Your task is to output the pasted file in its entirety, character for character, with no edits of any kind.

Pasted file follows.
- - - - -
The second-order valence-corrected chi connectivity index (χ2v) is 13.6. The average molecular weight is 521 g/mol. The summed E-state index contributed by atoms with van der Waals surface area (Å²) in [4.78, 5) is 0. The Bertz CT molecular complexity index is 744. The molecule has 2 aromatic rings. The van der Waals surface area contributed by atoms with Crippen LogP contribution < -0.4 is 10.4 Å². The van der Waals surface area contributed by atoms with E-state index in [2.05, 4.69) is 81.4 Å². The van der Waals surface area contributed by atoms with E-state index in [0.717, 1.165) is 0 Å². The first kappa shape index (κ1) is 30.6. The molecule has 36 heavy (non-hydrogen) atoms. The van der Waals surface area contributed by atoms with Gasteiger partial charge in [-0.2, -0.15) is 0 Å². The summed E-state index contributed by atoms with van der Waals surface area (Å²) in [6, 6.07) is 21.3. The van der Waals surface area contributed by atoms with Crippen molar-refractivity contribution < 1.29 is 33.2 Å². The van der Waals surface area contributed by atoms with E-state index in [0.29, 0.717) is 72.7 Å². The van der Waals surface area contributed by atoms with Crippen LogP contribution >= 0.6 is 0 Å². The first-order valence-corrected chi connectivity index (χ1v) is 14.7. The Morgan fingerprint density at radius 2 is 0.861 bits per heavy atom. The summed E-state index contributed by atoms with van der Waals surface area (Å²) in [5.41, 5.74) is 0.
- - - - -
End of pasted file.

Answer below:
The second-order valence-corrected chi connectivity index (χ2v) is 13.6. The average molecular weight is 521 g/mol. The summed E-state index contributed by atoms with van der Waals surface area (Å²) in [4.78, 5) is 0. The Bertz CT molecular complexity index is 744. The molecule has 2 aromatic rings. The van der Waals surface area contributed by atoms with Crippen LogP contribution < -0.4 is 10.4 Å². The van der Waals surface area contributed by atoms with E-state index in [2.05, 4.69) is 81.4 Å². The van der Waals surface area contributed by atoms with E-state index in [0.717, 1.165) is 0 Å². The first kappa shape index (κ1) is 30.6. The molecule has 36 heavy (non-hydrogen) atoms. The van der Waals surface area contributed by atoms with Gasteiger partial charge in [-0.2, -0.15) is 0 Å². The summed E-state index contributed by atoms with van der Waals surface area (Å²) in [6, 6.07) is 21.3. The van der Waals surface area contributed by atoms with Crippen molar-refractivity contribution < 1.29 is 33.2 Å². The van der Waals surface area contributed by atoms with E-state index in [0.29, 0.717) is 72.7 Å². The van der Waals surface area contributed by atoms with Crippen LogP contribution >= 0.6 is 0 Å². The first-order valence-corrected chi connectivity index (χ1v) is 14.7. The Morgan fingerprint density at radius 2 is 0.861 bits per heavy atom. The summed E-state index contributed by atoms with van der Waals surface area (Å²) in [5.41, 5.74) is 0.